MAY 11, 2002
LONDON ARENA DOCKLANDS, LONDON,
1. I AM THE MAN, THOMAS @
2. THE TIMES THEY ARE A-CHANGIN' @
3. IT'S ALRIGHT, MA (I'M ONLY BLEEDING) @
4. IT'S ALL OVER NOW, BABY BLUE @
5. SOLID ROCK
7. SUBTERRANEAN HOMESICK BLUES
8. LONESOME DAY BLUES
9. MR. TAMBOURINE MAN @
10. VISIONS OF JOHANNA @
11. DON'T THINK TWICE, IT'S ALL RIGHT @
12. BLIND WILLIE MCTELL
13. SUMMER DAYS
14. COLD IRONS BOUND
15. LEOPARD-SKIN PILL-BOX HAT
16. LIKE A ROLLING STONE
17. HONEST WITH ME
18. BLOWIN' IN THE WIND @
19. ALL ALONG THE WATCHTOWER
Featuring only 19 songs, being the shortest show
on this tour so far, the first of the two concerts
by Bob Dylan in London was excellent, a faultless
performance! It had been the first appearance of
the world's best and most important artist in
Europe's largest city after September 11th, so
I for my part was very pleased that two of the
first five songs he sang were about Jesus Christ.
As in Brighton a week before, the show kicked off
with a strong and energetic "I AM THE MAN THOMAS",
being the seventh time during this tour this song
had been performed. "Times" ended with a harp solo,
and the fifth "Ma" in a row featured great drums.
"Baby Blue" started with harmonica, and as five
days before in Cardiff, it was followed by Bob
Dylan's confession that he still is "hanging on
to a SOLID ROCK"; and solid rock it was indeed,
this brilliant song, rocking the 15th European
venue on this tour. A true high point.
My personal concert experience however went downhill
from that hight point, not because of the performance
on stage, which remained strong throughout, but
because of "Gestapo like" security behaviour, for
they were starting to clear the aisles, which had
been filling up during an early stage run followed
by a continuous stage walk. Gradually we were moved
back to our original seats, which were on a corner
of a block on the right side on the floor (the first
5 songs I saw from the center behind the first block
of rows), so security remained our major obstacle
to enjoy this great show, as they constantly kept
clearing the aisles, asking everybody walking towards
the front for their tickets, in a futile attempt to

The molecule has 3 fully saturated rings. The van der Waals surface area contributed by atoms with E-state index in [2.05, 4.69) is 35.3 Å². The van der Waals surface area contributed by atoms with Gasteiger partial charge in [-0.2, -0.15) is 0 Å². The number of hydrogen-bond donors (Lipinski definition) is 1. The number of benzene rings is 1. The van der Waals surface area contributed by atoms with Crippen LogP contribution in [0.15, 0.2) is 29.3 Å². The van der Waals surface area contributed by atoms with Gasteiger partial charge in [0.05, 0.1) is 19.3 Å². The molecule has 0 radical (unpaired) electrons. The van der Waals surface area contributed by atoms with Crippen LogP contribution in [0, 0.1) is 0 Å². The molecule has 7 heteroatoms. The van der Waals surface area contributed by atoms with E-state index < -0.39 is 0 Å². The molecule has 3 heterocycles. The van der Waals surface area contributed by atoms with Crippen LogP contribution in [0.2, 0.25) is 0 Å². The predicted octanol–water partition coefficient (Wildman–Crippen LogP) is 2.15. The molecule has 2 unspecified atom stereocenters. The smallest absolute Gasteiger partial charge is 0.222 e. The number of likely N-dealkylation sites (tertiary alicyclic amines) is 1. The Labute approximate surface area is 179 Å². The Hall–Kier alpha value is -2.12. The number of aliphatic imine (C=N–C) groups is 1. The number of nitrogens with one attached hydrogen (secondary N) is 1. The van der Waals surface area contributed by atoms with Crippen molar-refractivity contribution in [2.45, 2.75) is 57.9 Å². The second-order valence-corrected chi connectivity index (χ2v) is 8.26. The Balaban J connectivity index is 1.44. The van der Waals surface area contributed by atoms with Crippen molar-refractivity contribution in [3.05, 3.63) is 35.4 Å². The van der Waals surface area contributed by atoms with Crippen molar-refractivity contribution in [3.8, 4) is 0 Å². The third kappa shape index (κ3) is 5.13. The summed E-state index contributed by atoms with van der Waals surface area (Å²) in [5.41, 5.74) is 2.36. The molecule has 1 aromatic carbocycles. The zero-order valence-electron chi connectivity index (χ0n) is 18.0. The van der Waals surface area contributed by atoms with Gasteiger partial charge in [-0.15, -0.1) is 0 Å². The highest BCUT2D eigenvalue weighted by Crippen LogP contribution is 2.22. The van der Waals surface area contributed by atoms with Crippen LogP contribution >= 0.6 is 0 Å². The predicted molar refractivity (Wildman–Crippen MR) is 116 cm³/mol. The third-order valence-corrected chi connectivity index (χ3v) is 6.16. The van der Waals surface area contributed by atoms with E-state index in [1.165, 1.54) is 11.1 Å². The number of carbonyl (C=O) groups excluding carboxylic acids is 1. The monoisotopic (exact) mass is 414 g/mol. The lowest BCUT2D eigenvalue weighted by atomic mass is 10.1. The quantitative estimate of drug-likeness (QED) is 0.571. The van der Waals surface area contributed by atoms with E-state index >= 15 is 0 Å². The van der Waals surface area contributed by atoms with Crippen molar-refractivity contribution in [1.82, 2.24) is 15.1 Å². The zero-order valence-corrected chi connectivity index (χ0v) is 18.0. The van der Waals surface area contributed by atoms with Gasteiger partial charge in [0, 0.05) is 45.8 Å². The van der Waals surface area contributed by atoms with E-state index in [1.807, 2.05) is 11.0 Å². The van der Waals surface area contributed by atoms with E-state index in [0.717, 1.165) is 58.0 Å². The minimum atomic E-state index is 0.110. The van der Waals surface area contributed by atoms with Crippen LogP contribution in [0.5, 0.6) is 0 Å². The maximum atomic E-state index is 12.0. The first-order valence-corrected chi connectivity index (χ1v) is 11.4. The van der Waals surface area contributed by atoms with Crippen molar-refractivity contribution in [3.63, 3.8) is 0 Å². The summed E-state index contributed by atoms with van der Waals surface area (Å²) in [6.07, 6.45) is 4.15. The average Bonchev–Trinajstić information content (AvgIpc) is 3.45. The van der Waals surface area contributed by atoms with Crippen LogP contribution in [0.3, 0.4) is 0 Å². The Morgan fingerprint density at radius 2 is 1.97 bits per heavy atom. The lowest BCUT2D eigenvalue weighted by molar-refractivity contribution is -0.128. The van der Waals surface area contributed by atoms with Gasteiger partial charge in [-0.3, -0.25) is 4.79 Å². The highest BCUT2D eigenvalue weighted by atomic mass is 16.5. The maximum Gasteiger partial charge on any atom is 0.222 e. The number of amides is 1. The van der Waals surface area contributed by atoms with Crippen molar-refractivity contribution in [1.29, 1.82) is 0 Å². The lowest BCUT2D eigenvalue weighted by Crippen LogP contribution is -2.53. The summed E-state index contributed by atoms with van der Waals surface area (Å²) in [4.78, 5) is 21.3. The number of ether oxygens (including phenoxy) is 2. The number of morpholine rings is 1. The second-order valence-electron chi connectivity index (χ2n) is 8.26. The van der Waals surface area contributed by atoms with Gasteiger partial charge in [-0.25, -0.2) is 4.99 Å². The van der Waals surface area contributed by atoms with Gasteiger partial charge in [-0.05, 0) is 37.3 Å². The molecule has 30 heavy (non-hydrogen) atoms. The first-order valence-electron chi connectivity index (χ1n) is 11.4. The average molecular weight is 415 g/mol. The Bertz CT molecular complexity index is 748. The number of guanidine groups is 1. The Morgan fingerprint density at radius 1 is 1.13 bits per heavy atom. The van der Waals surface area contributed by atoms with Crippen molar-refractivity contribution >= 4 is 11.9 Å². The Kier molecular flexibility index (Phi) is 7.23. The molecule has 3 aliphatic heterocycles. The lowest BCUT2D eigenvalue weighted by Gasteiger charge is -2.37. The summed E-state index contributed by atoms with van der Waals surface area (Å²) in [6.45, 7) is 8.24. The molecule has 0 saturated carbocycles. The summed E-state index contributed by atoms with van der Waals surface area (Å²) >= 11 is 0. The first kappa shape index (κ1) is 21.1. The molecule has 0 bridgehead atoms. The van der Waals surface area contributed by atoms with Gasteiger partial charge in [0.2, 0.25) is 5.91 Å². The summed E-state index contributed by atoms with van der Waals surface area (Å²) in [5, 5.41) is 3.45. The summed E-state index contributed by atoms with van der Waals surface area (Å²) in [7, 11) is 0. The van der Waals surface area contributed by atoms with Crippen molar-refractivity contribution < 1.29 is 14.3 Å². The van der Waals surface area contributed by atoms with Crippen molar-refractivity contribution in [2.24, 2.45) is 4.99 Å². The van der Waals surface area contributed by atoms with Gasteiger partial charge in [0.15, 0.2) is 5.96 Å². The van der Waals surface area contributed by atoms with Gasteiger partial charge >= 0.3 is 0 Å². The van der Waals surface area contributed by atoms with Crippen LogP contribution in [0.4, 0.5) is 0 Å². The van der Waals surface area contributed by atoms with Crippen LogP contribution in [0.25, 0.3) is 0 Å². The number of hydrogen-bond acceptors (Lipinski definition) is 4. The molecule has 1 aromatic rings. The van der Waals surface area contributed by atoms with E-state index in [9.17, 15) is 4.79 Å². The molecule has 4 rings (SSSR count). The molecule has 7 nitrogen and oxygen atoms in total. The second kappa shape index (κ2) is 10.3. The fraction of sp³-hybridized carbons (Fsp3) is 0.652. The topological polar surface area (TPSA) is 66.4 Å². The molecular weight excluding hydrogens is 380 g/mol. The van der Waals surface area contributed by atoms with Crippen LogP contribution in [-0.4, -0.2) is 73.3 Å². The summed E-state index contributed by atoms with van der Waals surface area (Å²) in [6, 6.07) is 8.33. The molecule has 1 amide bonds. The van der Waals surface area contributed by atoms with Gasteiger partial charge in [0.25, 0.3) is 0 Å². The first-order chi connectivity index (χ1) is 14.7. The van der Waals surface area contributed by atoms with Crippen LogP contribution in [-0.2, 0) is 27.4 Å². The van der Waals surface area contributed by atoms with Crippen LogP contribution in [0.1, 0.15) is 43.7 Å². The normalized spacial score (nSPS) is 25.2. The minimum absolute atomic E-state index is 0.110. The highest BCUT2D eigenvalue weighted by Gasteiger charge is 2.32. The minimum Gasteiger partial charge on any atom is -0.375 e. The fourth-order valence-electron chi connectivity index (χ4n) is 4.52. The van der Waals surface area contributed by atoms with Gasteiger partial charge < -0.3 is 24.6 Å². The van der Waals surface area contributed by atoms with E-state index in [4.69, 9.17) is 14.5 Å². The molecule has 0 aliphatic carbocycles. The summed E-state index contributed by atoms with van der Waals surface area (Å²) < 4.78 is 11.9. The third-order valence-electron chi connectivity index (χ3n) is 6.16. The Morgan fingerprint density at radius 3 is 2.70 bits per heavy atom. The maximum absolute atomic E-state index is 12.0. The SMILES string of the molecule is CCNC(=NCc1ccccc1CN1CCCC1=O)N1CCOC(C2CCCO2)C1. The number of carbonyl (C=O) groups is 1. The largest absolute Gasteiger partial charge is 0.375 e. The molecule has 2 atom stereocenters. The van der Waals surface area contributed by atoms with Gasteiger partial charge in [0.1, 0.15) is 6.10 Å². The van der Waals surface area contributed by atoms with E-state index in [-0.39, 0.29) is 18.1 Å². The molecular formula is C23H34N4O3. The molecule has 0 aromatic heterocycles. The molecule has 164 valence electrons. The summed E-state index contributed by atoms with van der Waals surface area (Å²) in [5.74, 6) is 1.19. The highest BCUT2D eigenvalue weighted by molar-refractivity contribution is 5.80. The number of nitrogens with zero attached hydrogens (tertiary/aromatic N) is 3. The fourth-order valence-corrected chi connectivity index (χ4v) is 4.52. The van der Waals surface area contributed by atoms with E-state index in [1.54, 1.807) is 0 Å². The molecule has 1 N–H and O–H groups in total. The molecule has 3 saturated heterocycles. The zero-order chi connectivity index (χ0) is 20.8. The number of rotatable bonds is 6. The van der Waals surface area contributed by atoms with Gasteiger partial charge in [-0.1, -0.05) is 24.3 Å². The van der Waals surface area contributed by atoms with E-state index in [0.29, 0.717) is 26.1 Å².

have everybody stand in front of their own seat only.
Most disturbing indeed.
All the 19 songs I had seen before during this
vacation in Britain, but some of them only once
or twice, so it was a pleasure to hear another
"Floater"; and the second appearance of
"BLIND WILLIE MCTELL" within 49 hours,
including another great guitar solo by Charlie,
did not bother me at all. "Summer Days" was a pure
invitation to dance, and the first London version
(including those great guitars which I believe
I had mentioned before ;-), was as good as it gets.
The most redeeming part of "Pillbox" for me is
always the band intro, especially when every
member gets to play a short solo (I'm still not
giving up hope to hear "Cat's In The Well" tonight ;-).
After a short break Bob cut short the encores by
two songs (not only by one song like the day before
in B'ham), but he did it in a very interesting way,
by cutting them at the front and in the middle,
thus leaving out the first acoustic encore,
and moving up the ever present "Rolling Stone"
to start this shorter part two of the show.
This was a most effective surprise to my ears
at least, as it was unexpected; and a powerful
version it was, very fitting in this spot,
making this 26th version I have seen in 39 shows
the most enjoyable version I can recall.
Following this "Rolling Stone" directly with
"Honest With Me" kept the energy flowing; and
another "Blowing" (starting with a harp intro
once more) preceded the final song of the night,
a smoking version of "Watchtower", which was one
for the history books. Rock at it should be,
with great drumming by Jim Keltner.
What more can you ask for?
One more show with this fine band in London tonight,
four hours ahead of us, hopefully with less
disturbances by security. I checked our seats already
last night, they will be in the fourth row, but all
the way to the left side, 70 and 71. I suspect it
will be another top performance, and it might even
include some more surprises. "Mississippi" would
be nice, wouldn't it?